Some days, I feel like my heart has been broken so many times that there is just an empty shell, where I try and paste the pieces back together every now and then. I watch my daughter struggle to keep her emotions in check. I do my best to keep her environment safe so that if (and often when) she loses control, she's safe and the people around her are, too.
Then I field comments from those who don't get it. Unfortunately, that's nearly everyone. "You really need to nip this in the bud," one nurse told me. I had to bite my tongue to keep from retorting that it's too late. I've spent years asking for help. I spent years trying everything they told me. I spent years ducking my head to hide the tears when the professional I was working with said that if I really was taking her advice it would be working.
Some days I feel like I've spent years pulling my family apart, just to make things worse. A label. We finally have a label that seems to give us permission to backtrack. That label tells us that we aren't crazy. There really is more going on. It's a buffer between what should work and what really does. But it doesn't cure anything.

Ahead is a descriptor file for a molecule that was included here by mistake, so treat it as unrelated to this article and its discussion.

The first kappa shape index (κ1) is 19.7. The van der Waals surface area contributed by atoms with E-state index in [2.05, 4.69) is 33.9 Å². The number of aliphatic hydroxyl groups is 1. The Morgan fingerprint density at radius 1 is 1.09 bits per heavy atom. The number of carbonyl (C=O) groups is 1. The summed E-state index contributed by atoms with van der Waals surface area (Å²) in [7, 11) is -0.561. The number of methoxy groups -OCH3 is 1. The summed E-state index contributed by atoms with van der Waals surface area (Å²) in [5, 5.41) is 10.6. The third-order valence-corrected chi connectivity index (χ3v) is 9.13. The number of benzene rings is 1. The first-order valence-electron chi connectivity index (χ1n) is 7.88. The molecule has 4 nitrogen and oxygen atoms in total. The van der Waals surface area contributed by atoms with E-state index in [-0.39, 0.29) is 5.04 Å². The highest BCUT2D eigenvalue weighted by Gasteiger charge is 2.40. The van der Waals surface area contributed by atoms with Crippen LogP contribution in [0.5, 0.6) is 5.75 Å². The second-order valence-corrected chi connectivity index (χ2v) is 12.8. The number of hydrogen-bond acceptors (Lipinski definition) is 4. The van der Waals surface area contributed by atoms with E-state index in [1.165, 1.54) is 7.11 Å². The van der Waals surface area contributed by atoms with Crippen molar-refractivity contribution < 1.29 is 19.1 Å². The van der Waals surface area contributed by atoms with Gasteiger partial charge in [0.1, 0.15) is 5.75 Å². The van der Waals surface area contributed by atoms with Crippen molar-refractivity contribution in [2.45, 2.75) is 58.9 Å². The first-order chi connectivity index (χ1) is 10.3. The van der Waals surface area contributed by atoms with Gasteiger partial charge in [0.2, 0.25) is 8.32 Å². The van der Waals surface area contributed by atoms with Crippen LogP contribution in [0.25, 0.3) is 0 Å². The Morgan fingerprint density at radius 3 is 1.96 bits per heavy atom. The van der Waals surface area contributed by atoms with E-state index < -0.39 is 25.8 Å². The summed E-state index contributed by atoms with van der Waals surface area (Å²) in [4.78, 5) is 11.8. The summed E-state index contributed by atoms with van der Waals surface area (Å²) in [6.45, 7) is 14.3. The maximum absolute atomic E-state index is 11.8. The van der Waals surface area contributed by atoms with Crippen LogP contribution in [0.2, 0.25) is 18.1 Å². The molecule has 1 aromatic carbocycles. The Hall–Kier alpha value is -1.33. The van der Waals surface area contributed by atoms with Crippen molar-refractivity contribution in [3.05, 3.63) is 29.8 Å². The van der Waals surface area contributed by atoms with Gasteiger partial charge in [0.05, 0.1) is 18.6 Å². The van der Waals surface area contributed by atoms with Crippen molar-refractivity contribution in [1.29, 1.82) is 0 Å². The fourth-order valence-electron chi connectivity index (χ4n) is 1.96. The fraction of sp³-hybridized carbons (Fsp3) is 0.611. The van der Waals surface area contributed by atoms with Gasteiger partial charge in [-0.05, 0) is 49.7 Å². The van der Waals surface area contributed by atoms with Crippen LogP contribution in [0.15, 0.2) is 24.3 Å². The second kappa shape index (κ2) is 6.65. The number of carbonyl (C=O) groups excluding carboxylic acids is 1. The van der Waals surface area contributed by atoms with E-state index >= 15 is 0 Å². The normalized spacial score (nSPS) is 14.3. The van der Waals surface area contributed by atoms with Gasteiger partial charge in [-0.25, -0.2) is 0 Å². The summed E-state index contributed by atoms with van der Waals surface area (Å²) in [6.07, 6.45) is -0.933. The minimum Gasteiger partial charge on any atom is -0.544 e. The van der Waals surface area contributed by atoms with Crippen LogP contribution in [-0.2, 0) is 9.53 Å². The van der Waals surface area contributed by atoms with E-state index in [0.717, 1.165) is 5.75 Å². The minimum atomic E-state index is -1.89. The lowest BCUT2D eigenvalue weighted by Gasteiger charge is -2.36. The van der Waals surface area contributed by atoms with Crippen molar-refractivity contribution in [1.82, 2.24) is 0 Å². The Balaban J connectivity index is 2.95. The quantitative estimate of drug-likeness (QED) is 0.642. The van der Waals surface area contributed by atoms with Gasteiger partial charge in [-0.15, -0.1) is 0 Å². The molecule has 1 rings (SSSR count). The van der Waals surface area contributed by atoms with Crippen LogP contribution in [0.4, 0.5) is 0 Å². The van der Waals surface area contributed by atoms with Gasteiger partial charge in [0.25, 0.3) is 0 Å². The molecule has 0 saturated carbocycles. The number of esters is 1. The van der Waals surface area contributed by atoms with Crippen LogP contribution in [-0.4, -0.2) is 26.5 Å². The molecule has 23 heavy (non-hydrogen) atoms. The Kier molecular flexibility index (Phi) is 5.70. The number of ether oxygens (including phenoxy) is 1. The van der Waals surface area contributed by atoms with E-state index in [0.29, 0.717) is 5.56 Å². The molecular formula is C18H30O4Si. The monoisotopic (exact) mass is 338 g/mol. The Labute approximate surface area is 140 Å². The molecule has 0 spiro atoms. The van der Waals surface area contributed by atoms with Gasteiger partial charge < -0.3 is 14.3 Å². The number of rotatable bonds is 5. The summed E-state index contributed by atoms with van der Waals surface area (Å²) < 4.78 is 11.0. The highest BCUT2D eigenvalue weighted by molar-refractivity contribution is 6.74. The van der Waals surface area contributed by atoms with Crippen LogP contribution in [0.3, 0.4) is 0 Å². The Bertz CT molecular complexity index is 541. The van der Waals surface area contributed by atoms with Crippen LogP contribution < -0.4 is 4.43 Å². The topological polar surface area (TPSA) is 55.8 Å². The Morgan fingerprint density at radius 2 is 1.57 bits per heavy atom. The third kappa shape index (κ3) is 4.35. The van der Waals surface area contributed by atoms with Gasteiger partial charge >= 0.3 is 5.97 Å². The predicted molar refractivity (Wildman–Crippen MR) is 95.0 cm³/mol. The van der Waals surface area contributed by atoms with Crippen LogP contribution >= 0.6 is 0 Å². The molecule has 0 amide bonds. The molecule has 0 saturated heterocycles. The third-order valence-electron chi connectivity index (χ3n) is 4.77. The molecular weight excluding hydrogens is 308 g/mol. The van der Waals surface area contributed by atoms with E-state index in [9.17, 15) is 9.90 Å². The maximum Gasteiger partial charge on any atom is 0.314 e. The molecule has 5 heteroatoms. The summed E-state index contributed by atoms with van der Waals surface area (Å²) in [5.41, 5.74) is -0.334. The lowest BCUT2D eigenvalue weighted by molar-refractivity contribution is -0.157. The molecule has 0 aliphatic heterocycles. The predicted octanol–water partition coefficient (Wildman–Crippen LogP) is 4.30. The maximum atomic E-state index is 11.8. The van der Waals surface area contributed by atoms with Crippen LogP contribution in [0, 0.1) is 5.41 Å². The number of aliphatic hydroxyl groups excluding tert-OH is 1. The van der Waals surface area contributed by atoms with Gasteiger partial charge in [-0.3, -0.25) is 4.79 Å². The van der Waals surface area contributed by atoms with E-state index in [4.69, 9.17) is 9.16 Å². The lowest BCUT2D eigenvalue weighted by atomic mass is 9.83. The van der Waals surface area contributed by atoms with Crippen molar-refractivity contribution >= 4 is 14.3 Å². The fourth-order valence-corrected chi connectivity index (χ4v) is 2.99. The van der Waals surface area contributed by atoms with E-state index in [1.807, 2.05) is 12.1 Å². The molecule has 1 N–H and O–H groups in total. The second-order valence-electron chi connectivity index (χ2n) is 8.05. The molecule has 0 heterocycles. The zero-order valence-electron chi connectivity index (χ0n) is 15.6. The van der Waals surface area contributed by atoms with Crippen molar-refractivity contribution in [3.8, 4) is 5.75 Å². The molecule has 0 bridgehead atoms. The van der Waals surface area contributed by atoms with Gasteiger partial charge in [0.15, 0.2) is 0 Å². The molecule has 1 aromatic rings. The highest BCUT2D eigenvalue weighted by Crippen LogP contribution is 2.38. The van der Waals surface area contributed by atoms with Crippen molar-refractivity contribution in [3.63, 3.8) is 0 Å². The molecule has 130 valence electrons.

Taking care of a child with anxiety is like watching a train approach a break in the track. You know you can't get ahold of the conductor. You can do everything you know how to minimize the risks and damage. You can clear the area, try to shove part of the track back into place and hope it holds. But you can't fix anything. The train is going to come by. All you can do is stand at a safe distance, try to catch the conductor's attention so he'll slow down and pray that all your worry will be for nothing.
Sometimes, she'll surprise me and sail right through that bumpy track without so much as a jostling her passengers. Other days, it's as if a quarter was left flat, something I totally missed, and it's just enough to veer her offrail. Unexpectedly, we're calling in damage control. Emergency vehicles. Sometimes, we over react. Others, we don't move fast enough.